Workout Meals have a clear targeted audience – people who are looking to transform their body be it maintain, lose weight or gain muscle. They are a popular convenient meal provider in this niche, but how do they stand up nutritionally?
We ask Sarah Appleford, a clinical nutritionist, to take a look at Workout Meals and give their meals a try.
Were the Workout Meals meals nutritious?
“Your body deserves better” is the tagline of Workout Meals and I couldn’t agree more! So let’s see how these meals rate nutritionally!
Workout Meals begun as a calorie-controlled meal provider but have expanded their offering to include goal-based plans for anyone, weight loss, lean and fit, and muscle gain. They also have a range catering for diets such as low carbohydrate, keto and gluten-free. Many of the meals are available in two sizes: regular (approx 290-350g) or large (approx 400-460g).
Keep in mind, Workout Meals goal-based plans are really not based on enough information to be individualised. You may get a sense that the plans are given they ask you for your gender and activity level when formulating the meal options but this actually isn’t enough info and is, in my opinion, more of a marketing ploy. You really need to factor in your body metrics like weight and height as well as duration and type of exercise in order to have a defined goal.
However, Workout Meals do set itself apart from many mainstream meal providers with the addition of their program, WM360. This brings together a personal trainer, nutritionist and Workout Meals to provide individual support to help you reach your particular goals. Although I haven’t tried the program myself, it seems like an affordable and highly valuable add-on.
Let’s look at the ingredients.
I was pleasantly surprised at the ingredients list of the Workout Meals as it isn’t lengthy and, on first look, there is no use of anything artificial or processed. They also use at least 90% Australian ingredients and aim to use free-range or grass-fed meats. This is so great, especially from a provider that’s marketing towards active consumers rather than promoting their whole food ingredients.
Having said that, they don’t list the ingredients to make up the individual item. For example, coconut milk is usually made with coconut kernels and water with some brands adding emulsifiers and thickeners. Another example is “pasta” with no disclosing of the type of pasta. So there is a chance that a few of the meals may have some additional ingredients, but you can easily avoid these if you are concerned.
Workout Meals also do make an effort to increase the nutritional content of some of their meals and reducing the inclusions of refined carbohydrates by swapping ingredients like rice for broccoli rice. This was particularly in the meals I tried which were part of the high-protein, low-carb plan.
Another positive is the use of quality protein sources such as chicken breast, beef or eggs. There arent many plant-based protein meals, however, leaving little options for vegetarians or vegans.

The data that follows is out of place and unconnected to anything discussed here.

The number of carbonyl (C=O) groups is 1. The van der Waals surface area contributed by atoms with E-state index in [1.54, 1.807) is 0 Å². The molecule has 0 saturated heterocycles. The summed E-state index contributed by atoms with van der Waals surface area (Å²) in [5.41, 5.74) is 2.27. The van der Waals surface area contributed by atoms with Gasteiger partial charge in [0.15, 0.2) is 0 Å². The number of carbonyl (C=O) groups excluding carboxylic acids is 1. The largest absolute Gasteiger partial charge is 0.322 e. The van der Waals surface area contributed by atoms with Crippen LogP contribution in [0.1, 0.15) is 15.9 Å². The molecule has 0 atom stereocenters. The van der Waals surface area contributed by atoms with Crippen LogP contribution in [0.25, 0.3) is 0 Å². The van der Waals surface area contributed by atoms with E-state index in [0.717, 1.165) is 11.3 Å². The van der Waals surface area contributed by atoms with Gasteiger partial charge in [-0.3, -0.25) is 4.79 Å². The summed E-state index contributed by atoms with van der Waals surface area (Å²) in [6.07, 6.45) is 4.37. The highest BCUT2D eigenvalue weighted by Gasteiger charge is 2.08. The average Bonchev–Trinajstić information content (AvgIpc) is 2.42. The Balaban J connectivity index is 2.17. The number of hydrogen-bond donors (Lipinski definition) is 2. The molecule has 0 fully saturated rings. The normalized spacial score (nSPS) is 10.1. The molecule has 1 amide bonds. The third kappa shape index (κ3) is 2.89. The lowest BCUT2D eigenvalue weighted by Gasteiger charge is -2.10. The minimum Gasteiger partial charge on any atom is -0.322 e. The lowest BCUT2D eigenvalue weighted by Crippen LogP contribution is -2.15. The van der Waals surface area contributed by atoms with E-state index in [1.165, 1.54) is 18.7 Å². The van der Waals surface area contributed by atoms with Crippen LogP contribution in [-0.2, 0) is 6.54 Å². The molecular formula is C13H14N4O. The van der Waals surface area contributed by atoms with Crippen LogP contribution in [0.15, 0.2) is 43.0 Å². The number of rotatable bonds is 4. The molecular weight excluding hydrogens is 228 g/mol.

In terms of macronutrients, you can find meals to fit your own needs. There is a range of high protein meals consisting of around 45% protein which is great for those looking to achieve weight loss or muscle growth.
There is also a good amount of low carb meals as low as 3g! In their keto range, you’ll find meals from 3g to 17g per serving which meals you could essential consume two meals and maintain ketosis if you don’t have any other carbs throughout the day. These meals however are relatively low in fats which is most likely to keep the overall calories and costs low. This is something to keep in mind if you are trying to adhere to the traditional keto of approximately 70% fats, 5% carbohydrates and 25% protein.
Unfortunately, Workout Meals don’t list the fibre content of the meals, but I’m tipping based on the ingredients it will be pretty low.
How convenient is the Workout Meals range?
Workout Meals are a convenient meal provider. You can easily choose meals online to suit your needs and there are also additions of snacks and juices to fill in any gaps. And they are delivered straight to your door. At between $9 and $11 per meal, they are also a middle of the road provider.
The meals are to be heated in the microwave and can be frozen if you can’t consume them before their use-by date.
The addition of the WM360 program could make it a practical and affordable option for those looking for some individual guidance and their meals in one place.
How was the taste of Workout Meals?
For me, the taste of the Workout Meals was hit and miss. Most weren’t offensive and certainly were palatable but they weren’t delicious and memorable either. As someone who enjoys nutritious and flavoursome meals, these weren’t the highlight of my day.
That said, Workout Meals would no doubt be appealing to those who are simply looking to fuel and needing the convenience. The textures were okay and the flavours were subtle but pleasant to eat. Those meals with a sauce, did tend to be a bit watery which may have impacted the indenisty of the flavours.
All in all, I appreciate what Workout Meals are trying to achieve. What they lack in flavour, I think they have made up for in attempting to enhance their service with the addition of a personalised program.